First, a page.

Since we’ve put a lot of work into our CircleCI workflows over the last two years, there was no interest in having to restart from scratch.
After an initial proof of concept, our opinion changed for the better and we decided to dare to make the move.
We have migrated a total of 64 CircleCI pipelines to GitHub over the last few weeks and can now proudly give GitHub Actions a warm welcome!
Before we launched the move we identified the similarities between our pipelines.
All our pipelines:
Besides this we also have three types of pipelines:
Pipelines with an impact on the customer also report their deployment to a central monitoring function.
Besides this, we also have the following rules:
We were able to create appropriate GitHub workflows for all requirements. Only the gates could not be depicted. Instead, we use the ‘Released’ trigger for a deployment, which can be activated via the GitHub GUI or the GitHub API. We use prereleases for deployments that are only to be rolled out up to the develop system.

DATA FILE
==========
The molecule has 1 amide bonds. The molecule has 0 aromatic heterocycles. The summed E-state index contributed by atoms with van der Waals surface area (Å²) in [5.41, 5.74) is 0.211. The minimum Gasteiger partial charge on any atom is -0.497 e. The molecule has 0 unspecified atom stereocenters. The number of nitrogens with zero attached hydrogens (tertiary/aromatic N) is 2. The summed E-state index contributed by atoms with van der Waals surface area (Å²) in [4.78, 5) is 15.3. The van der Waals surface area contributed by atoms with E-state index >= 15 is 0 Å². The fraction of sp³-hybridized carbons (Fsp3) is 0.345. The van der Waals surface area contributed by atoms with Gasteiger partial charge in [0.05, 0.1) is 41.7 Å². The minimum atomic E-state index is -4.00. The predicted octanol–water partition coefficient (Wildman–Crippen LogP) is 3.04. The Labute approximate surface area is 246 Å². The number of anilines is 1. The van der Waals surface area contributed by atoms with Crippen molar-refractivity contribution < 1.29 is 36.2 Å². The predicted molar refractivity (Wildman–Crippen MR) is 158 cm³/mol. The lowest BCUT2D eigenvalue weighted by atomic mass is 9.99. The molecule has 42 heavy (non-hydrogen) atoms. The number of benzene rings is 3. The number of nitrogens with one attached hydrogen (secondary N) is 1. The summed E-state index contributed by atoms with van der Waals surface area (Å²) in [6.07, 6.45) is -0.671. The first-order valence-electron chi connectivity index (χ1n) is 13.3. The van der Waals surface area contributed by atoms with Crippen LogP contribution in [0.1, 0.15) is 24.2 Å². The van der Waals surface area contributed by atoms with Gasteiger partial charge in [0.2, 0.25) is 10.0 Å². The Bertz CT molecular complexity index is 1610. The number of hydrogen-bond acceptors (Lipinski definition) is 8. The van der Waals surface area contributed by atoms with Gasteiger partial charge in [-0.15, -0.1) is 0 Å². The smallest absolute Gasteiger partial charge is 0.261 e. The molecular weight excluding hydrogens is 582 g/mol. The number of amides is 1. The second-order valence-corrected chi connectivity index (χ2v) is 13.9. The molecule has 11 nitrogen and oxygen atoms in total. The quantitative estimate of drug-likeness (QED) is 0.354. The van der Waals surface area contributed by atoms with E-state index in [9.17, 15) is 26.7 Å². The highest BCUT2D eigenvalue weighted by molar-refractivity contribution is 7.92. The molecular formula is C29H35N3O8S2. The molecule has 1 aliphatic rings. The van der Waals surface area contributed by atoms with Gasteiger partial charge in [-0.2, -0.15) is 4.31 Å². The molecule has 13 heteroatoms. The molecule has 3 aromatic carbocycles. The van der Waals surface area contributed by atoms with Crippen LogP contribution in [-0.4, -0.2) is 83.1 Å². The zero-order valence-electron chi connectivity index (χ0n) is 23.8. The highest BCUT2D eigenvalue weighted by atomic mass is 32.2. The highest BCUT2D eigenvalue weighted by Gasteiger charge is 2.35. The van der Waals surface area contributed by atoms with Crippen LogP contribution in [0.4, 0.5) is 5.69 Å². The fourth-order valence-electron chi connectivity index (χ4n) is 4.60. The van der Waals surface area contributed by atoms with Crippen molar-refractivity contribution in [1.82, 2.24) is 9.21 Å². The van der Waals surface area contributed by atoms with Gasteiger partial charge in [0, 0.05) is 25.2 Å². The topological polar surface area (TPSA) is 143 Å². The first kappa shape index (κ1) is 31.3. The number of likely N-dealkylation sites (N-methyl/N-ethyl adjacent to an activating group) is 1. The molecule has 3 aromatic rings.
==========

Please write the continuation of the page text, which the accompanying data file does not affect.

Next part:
name: Deploy Terraform 'on': release: types: - prereleased - released
Pipelines, especially if they are very similar, are unfortunately vulnerable to code duplications. For CircleCI we use Orbs and YAML anchors to make sure we stay DRY – ‘Don’t Repeat Yourself’.
For example, a deployment to our develop system is different from a live deployment in one place precisely – the target environment (live instead of develop). All other steps are completely identical. In the YAML files for CircleCI we were able to create a single source of truth via Anchors and Aliases, so we only have to make changes in one place.
Because we have pipelines that deploy within up to 6 different AWS accounts, we were able to cut out much of our identical code and keep a clear overview of the workflow. Orbs helped us reuse code across pipelines.
Regrettably there are no anchors on GitHub Actions and this feature is sorely missed by the community. GitHub is aware of this pain point; so far, however, there has only been one announcement that they’re working on it.
But since we didn't want to start duplicating code at all, we wrote an application called Gitty that updates workflows in all repositories via the GitHub API.